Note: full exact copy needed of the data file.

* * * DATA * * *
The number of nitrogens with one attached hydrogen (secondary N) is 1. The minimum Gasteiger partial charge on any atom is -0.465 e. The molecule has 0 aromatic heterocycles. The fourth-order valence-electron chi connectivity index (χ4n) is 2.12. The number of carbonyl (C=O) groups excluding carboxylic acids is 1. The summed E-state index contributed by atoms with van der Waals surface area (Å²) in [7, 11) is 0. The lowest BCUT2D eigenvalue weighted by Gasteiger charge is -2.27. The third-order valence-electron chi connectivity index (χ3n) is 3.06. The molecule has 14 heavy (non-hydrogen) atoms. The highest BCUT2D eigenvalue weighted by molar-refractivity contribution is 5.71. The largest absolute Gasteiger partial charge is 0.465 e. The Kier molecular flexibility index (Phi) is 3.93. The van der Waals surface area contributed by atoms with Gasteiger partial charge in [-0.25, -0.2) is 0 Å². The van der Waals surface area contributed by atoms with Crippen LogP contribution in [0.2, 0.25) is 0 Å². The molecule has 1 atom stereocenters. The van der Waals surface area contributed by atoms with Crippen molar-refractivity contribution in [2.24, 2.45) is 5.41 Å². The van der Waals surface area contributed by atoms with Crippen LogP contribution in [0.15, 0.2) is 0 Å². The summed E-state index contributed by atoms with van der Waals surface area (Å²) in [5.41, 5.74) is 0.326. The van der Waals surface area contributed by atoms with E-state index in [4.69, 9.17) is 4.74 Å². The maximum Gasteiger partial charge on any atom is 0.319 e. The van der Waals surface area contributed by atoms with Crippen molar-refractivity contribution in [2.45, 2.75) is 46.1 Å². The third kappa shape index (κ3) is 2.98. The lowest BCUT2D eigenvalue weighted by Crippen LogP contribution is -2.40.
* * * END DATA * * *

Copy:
The number of nitrogens with one attached hydrogen (secondary N) is 1. The minimum Gasteiger partial charge on any atom is -0.465 e. The molecule has 0 aromatic heterocycles. The fourth-order valence-electron chi connectivity index (χ4n) is 2.12. The number of carbonyl (C=O) groups excluding carboxylic acids is 1. The summed E-state index contributed by atoms with van der Waals surface area (Å²) in [7, 11) is 0. The lowest BCUT2D eigenvalue weighted by Gasteiger charge is -2.27. The third-order valence-electron chi connectivity index (χ3n) is 3.06. The molecule has 14 heavy (non-hydrogen) atoms. The highest BCUT2D eigenvalue weighted by molar-refractivity contribution is 5.71. The largest absolute Gasteiger partial charge is 0.465 e. The Kier molecular flexibility index (Phi) is 3.93. The van der Waals surface area contributed by atoms with Gasteiger partial charge in [-0.25, -0.2) is 0 Å². The van der Waals surface area contributed by atoms with Crippen LogP contribution in [0.2, 0.25) is 0 Å². The molecule has 1 atom stereocenters. The van der Waals surface area contributed by atoms with Crippen molar-refractivity contribution in [2.24, 2.45) is 5.41 Å². The van der Waals surface area contributed by atoms with Crippen LogP contribution in [0.15, 0.2) is 0 Å². The summed E-state index contributed by atoms with van der Waals surface area (Å²) in [5.41, 5.74) is 0.326. The van der Waals surface area contributed by atoms with E-state index in [4.69, 9.17) is 4.74 Å². The maximum Gasteiger partial charge on any atom is 0.319 e. The van der Waals surface area contributed by atoms with Crippen molar-refractivity contribution in [2.45, 2.75) is 46.1 Å². The third kappa shape index (κ3) is 2.98. The lowest BCUT2D eigenvalue weighted by Crippen LogP contribution is -2.40.